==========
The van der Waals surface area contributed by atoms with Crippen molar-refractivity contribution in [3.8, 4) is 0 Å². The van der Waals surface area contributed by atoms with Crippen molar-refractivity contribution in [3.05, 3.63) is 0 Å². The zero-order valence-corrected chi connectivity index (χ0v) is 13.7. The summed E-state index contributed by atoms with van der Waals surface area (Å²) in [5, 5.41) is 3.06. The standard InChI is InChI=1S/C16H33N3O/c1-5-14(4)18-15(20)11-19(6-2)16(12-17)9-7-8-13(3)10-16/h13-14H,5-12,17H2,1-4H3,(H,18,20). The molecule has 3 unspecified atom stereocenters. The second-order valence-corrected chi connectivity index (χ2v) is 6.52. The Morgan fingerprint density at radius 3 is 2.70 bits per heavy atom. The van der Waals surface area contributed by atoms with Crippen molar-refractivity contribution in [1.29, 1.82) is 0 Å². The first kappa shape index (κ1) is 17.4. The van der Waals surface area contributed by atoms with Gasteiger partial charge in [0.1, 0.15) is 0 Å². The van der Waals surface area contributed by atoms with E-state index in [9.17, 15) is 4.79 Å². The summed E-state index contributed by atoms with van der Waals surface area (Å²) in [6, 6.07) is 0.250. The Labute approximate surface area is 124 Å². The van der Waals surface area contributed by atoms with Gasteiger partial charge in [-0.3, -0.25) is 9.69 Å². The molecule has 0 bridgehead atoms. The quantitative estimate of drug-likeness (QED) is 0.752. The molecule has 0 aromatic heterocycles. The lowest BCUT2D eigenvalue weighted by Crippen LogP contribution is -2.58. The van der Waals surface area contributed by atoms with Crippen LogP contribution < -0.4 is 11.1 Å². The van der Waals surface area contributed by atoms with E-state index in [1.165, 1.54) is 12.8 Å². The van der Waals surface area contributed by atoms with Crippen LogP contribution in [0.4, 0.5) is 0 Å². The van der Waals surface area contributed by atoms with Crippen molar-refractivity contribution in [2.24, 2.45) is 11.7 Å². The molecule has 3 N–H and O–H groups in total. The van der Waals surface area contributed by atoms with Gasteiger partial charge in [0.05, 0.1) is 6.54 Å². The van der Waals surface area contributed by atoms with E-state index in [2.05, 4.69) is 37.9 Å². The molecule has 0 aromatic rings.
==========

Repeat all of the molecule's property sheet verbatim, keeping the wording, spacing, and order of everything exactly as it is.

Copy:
The van der Waals surface area contributed by atoms with Crippen molar-refractivity contribution in [3.8, 4) is 0 Å². The van der Waals surface area contributed by atoms with Crippen molar-refractivity contribution in [3.05, 3.63) is 0 Å². The zero-order valence-corrected chi connectivity index (χ0v) is 13.7. The summed E-state index contributed by atoms with van der Waals surface area (Å²) in [5, 5.41) is 3.06. The standard InChI is InChI=1S/C16H33N3O/c1-5-14(4)18-15(20)11-19(6-2)16(12-17)9-7-8-13(3)10-16/h13-14H,5-12,17H2,1-4H3,(H,18,20). The molecule has 3 unspecified atom stereocenters. The second-order valence-corrected chi connectivity index (χ2v) is 6.52. The Morgan fingerprint density at radius 3 is 2.70 bits per heavy atom. The van der Waals surface area contributed by atoms with Crippen molar-refractivity contribution in [1.29, 1.82) is 0 Å². The first kappa shape index (κ1) is 17.4. The van der Waals surface area contributed by atoms with Gasteiger partial charge in [0.1, 0.15) is 0 Å². The van der Waals surface area contributed by atoms with E-state index in [9.17, 15) is 4.79 Å². The summed E-state index contributed by atoms with van der Waals surface area (Å²) in [6, 6.07) is 0.250. The Labute approximate surface area is 124 Å². The van der Waals surface area contributed by atoms with Gasteiger partial charge in [-0.3, -0.25) is 9.69 Å². The molecule has 0 bridgehead atoms. The quantitative estimate of drug-likeness (QED) is 0.752. The molecule has 0 aromatic heterocycles. The lowest BCUT2D eigenvalue weighted by Crippen LogP contribution is -2.58. The van der Waals surface area contributed by atoms with Crippen LogP contribution < -0.4 is 11.1 Å². The van der Waals surface area contributed by atoms with E-state index in [1.165, 1.54) is 12.8 Å². The van der Waals surface area contributed by atoms with Crippen LogP contribution in [0.4, 0.5) is 0 Å². The van der Waals surface area contributed by atoms with Crippen molar-refractivity contribution in [2.24, 2.45) is 11.7 Å². The molecule has 3 N–H and O–H groups in total. The van der Waals surface area contributed by atoms with Gasteiger partial charge in [0.05, 0.1) is 6.54 Å². The van der Waals surface area contributed by atoms with E-state index in [2.05, 4.69) is 37.9 Å². The molecule has 0 aromatic rings.